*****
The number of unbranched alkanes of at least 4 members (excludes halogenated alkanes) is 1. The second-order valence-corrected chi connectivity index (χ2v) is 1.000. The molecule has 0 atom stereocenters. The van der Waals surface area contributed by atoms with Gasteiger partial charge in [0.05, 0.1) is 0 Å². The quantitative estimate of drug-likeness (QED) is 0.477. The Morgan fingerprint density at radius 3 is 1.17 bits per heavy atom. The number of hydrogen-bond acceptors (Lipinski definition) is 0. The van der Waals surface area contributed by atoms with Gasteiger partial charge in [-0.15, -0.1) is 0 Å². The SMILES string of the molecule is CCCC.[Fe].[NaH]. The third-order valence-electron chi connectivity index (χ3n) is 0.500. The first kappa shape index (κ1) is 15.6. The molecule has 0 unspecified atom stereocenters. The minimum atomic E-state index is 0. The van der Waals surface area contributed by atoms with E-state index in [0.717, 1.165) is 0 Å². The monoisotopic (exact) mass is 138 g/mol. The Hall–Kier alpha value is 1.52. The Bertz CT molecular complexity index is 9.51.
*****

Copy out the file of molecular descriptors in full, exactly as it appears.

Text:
The number of unbranched alkanes of at least 4 members (excludes halogenated alkanes) is 1. The second-order valence-corrected chi connectivity index (χ2v) is 1.000. The molecule has 0 atom stereocenters. The van der Waals surface area contributed by atoms with Gasteiger partial charge in [0.05, 0.1) is 0 Å². The quantitative estimate of drug-likeness (QED) is 0.477. The Morgan fingerprint density at radius 3 is 1.17 bits per heavy atom. The number of hydrogen-bond acceptors (Lipinski definition) is 0. The van der Waals surface area contributed by atoms with Gasteiger partial charge in [-0.15, -0.1) is 0 Å². The SMILES string of the molecule is CCCC.[Fe].[NaH]. The third-order valence-electron chi connectivity index (χ3n) is 0.500. The first kappa shape index (κ1) is 15.6. The molecule has 0 unspecified atom stereocenters. The minimum atomic E-state index is 0. The van der Waals surface area contributed by atoms with E-state index in [0.717, 1.165) is 0 Å². The monoisotopic (exact) mass is 138 g/mol. The Hall–Kier alpha value is 1.52. The Bertz CT molecular complexity index is 9.51.